So, what was it like attending school during a pandemic?
I definitely had mixed emotions of attending school remotely. I’m an extrovert, so I really enjoy being around people, connecting, intermixing ideas, study groups, etc. Not having that was difficult, but the in-person graduation was really nice. On the other hand, it was nice being given additional time to complete projects and not having to wake up very early in the morning – I mean, you could wake up 5 minutes before! I also loved being able to cook warm, delicious meals while still listening to lectures.
When not in class, how did you spend your time?
I really like teaching and got addicted to working as an organic chemistry lab TA and ChBE UTF. I conducted several Guided Study Sessions (GSS) amongst my peers, which was always enjoyable. Teaching and mentoring students was my favorite collection of experiences in undergrad. I had UTFed for ChBE440 (kinetics), ChBE301 (thermo I), and ChBE426 (separations), and was a ChBE100 mentor for the major’s incoming freshmen and transfers last fall. I’ve always loved working with students whether it was through my teaching assistantships to leading student groups like ACS or facilitating icebreakers and games at Gems Camp!
Outside of academics, I enjoy biking, playing tennis, playing cello, spending time with friends, cooking, and knitting, too, which is calming. I try to stay well-rounded as it’s important to have extra-curricular activities for one’s enjoyment and mental wellbeing.
So, you’ve recently moved to Chicago and are starting at Northwestern shortly, correct? Any post-commencement plans?
Yes, I’m starting a Ph.D. program in chemistry at Northwestern University in September, after which, I’ll probably find a post-doc position. Eventually, I want to teach and hope to find a professorship somewhere. That said, you can make plans all day long, but they never quite turn out the way you think! No matter what, I want to help people and conduct meaningful and thrilling research. I value people from all backgrounds, especially those from disadvantaged communities, or first-gen students like me, and hope to inspire them in some way, to make a contribution, or several!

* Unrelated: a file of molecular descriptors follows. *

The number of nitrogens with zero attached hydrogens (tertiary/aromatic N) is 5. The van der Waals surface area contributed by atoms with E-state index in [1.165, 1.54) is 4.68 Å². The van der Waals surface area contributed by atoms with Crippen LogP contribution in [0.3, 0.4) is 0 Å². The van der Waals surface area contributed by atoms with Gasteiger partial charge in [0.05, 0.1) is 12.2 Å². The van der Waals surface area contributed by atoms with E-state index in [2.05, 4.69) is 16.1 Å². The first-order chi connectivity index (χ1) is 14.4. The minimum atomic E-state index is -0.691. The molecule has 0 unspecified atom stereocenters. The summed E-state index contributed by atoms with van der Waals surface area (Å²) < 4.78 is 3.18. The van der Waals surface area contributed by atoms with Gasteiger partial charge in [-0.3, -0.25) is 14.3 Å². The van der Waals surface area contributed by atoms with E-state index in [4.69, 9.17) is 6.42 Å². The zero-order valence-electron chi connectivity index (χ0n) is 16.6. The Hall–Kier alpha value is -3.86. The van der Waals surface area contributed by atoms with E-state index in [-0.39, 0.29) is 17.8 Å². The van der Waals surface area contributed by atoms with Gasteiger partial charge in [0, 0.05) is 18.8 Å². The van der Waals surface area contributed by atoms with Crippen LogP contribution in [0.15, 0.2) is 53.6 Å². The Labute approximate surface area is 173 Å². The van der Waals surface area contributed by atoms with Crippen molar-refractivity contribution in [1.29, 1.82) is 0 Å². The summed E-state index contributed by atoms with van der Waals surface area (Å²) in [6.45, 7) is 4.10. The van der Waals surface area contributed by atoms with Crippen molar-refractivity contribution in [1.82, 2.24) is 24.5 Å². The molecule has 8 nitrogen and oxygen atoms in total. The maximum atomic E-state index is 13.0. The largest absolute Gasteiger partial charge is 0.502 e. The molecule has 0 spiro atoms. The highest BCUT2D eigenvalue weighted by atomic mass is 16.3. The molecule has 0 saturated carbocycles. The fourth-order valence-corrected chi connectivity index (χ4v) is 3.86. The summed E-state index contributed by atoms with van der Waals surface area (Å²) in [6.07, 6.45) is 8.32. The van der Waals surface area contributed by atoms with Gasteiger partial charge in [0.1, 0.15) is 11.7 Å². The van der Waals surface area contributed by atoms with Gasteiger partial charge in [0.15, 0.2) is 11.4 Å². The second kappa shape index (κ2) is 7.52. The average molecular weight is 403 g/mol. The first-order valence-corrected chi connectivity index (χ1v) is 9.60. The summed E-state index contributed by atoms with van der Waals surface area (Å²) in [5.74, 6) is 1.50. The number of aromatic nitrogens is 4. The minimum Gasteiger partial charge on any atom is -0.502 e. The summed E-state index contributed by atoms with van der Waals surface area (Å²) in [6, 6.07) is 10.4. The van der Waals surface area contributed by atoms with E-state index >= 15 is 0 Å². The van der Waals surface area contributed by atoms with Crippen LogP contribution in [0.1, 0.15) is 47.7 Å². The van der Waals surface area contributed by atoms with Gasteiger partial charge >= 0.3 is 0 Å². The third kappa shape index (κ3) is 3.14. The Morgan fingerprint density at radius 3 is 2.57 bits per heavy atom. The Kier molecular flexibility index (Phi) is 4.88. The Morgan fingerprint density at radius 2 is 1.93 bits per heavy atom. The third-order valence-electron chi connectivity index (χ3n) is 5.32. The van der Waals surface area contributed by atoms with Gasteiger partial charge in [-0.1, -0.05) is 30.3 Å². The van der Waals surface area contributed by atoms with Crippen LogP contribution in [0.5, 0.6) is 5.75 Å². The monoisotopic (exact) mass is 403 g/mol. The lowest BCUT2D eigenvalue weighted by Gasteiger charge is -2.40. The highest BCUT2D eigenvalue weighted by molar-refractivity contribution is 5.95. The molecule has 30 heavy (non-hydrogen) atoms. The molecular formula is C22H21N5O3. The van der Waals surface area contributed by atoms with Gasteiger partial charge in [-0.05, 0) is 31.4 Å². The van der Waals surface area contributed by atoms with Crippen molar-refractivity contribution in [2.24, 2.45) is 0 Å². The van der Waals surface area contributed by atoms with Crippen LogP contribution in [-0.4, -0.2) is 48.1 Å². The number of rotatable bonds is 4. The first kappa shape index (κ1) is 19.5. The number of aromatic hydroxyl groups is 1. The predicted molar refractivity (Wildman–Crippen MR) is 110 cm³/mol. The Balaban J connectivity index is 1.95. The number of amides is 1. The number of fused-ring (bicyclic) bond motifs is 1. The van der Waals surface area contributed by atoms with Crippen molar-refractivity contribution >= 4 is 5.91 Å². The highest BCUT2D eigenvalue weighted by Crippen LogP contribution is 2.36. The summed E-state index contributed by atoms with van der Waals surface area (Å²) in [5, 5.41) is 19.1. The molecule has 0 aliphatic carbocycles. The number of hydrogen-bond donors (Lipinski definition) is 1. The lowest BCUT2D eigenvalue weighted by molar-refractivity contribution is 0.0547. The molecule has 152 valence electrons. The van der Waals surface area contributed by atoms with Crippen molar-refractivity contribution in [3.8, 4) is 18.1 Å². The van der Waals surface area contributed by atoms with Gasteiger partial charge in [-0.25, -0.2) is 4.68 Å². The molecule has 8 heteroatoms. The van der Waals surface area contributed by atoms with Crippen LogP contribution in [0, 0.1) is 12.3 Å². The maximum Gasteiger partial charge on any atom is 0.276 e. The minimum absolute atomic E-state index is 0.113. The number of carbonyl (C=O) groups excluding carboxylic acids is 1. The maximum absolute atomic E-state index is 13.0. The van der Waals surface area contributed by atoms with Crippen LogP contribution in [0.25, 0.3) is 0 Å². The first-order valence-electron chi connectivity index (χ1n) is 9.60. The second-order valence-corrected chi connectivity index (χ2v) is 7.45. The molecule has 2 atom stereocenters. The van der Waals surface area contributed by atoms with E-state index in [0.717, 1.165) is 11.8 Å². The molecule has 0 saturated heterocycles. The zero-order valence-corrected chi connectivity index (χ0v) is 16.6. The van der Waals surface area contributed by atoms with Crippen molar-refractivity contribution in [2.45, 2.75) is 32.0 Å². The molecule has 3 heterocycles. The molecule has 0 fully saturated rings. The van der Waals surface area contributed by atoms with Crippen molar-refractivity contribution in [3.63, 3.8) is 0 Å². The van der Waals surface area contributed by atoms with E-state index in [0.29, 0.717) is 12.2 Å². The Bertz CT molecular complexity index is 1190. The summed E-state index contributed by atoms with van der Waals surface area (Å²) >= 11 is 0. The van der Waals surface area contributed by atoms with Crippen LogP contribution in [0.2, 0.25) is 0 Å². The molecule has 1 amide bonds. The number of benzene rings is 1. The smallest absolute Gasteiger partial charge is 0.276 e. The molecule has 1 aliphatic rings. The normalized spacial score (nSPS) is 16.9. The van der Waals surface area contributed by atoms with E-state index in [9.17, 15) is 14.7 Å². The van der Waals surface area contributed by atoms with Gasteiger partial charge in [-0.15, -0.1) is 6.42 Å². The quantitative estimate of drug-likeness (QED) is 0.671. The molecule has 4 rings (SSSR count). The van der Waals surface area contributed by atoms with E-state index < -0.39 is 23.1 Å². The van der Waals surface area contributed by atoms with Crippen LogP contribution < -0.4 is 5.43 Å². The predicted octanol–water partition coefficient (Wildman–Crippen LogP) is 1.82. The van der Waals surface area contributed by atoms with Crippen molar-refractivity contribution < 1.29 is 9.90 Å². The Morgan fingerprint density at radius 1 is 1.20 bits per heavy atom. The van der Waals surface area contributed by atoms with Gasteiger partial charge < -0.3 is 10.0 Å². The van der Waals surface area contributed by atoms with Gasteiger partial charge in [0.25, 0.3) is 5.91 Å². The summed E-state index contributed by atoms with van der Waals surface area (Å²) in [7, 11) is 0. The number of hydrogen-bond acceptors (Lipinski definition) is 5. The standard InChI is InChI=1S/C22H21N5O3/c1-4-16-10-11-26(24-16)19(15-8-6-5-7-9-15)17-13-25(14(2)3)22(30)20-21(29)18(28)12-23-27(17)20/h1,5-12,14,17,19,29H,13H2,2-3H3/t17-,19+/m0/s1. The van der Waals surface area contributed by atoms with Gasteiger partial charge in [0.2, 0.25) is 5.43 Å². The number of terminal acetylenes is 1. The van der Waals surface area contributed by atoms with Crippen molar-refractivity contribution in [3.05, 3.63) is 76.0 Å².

Engineering is a complex major - any advice for incoming students?
Absolutely - be patient with the early classes and stick with it. It all comes together later on, during senior year, with the design classes. Realize this is the creative process and there is a method to the madness – with the chemical engineering major, the possibilities are endless. It’s very technical, but very rewarding.
The sense of community can also be very rewarding – the professors were always so supportive – but you have to seek it out, be proactive. Like most everything else in life, you have to work for it, but it doesn’t mean you can’t get support from your peers or instructors along the way! Find a study group, attend learning communities, attend UTF office hours when engineering courses get challenging, talk to upperclassmen for course advice and opportunities, talk to professors about their research, find yourself a mentor to be that voice of encouragement when you’re unmotivated, find classmates to rant with, find friends to laugh with, but of all things, find a community and a sense of belonging that will support you all the way through.